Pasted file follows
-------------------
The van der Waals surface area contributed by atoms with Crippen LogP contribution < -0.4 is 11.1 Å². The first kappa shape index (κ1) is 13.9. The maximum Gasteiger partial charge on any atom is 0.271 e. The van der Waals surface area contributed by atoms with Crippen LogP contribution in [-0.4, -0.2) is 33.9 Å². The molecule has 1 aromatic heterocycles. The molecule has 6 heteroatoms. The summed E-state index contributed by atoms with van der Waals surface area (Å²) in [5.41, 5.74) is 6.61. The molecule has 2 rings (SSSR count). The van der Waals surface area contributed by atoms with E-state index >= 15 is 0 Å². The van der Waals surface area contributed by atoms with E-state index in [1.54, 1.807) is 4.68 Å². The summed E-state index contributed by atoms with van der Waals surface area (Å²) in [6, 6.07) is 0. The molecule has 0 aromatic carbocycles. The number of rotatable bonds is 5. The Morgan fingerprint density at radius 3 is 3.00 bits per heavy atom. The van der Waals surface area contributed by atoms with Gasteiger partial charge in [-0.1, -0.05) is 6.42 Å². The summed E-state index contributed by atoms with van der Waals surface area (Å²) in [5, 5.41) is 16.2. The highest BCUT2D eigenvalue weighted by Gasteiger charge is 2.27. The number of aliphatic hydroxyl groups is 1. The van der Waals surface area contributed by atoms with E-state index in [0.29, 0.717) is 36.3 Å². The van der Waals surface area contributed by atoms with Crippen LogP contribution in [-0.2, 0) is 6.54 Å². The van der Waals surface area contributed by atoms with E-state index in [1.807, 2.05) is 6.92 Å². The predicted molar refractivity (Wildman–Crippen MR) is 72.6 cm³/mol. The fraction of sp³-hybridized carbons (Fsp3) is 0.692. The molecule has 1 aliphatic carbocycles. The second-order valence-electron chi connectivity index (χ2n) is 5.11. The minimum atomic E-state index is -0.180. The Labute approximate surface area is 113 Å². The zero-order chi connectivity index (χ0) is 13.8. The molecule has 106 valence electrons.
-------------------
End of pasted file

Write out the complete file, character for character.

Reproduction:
The van der Waals surface area contributed by atoms with Crippen LogP contribution < -0.4 is 11.1 Å². The first kappa shape index (κ1) is 13.9. The maximum Gasteiger partial charge on any atom is 0.271 e. The van der Waals surface area contributed by atoms with Crippen LogP contribution in [-0.4, -0.2) is 33.9 Å². The molecule has 1 aromatic heterocycles. The molecule has 6 heteroatoms. The summed E-state index contributed by atoms with van der Waals surface area (Å²) in [5.41, 5.74) is 6.61. The molecule has 2 rings (SSSR count). The van der Waals surface area contributed by atoms with E-state index >= 15 is 0 Å². The van der Waals surface area contributed by atoms with E-state index in [1.54, 1.807) is 4.68 Å². The summed E-state index contributed by atoms with van der Waals surface area (Å²) in [6, 6.07) is 0. The molecule has 0 aromatic carbocycles. The number of rotatable bonds is 5. The Morgan fingerprint density at radius 3 is 3.00 bits per heavy atom. The van der Waals surface area contributed by atoms with Gasteiger partial charge in [-0.1, -0.05) is 6.42 Å². The summed E-state index contributed by atoms with van der Waals surface area (Å²) in [5, 5.41) is 16.2. The highest BCUT2D eigenvalue weighted by Gasteiger charge is 2.27. The number of aliphatic hydroxyl groups is 1. The van der Waals surface area contributed by atoms with E-state index in [0.29, 0.717) is 36.3 Å². The van der Waals surface area contributed by atoms with Crippen LogP contribution in [-0.2, 0) is 6.54 Å². The van der Waals surface area contributed by atoms with E-state index in [1.807, 2.05) is 6.92 Å². The predicted molar refractivity (Wildman–Crippen MR) is 72.6 cm³/mol. The fraction of sp³-hybridized carbons (Fsp3) is 0.692. The molecule has 1 aliphatic carbocycles. The second-order valence-electron chi connectivity index (χ2n) is 5.11. The minimum atomic E-state index is -0.180. The Labute approximate surface area is 113 Å². The zero-order chi connectivity index (χ0) is 13.8. The molecule has 106 valence electrons.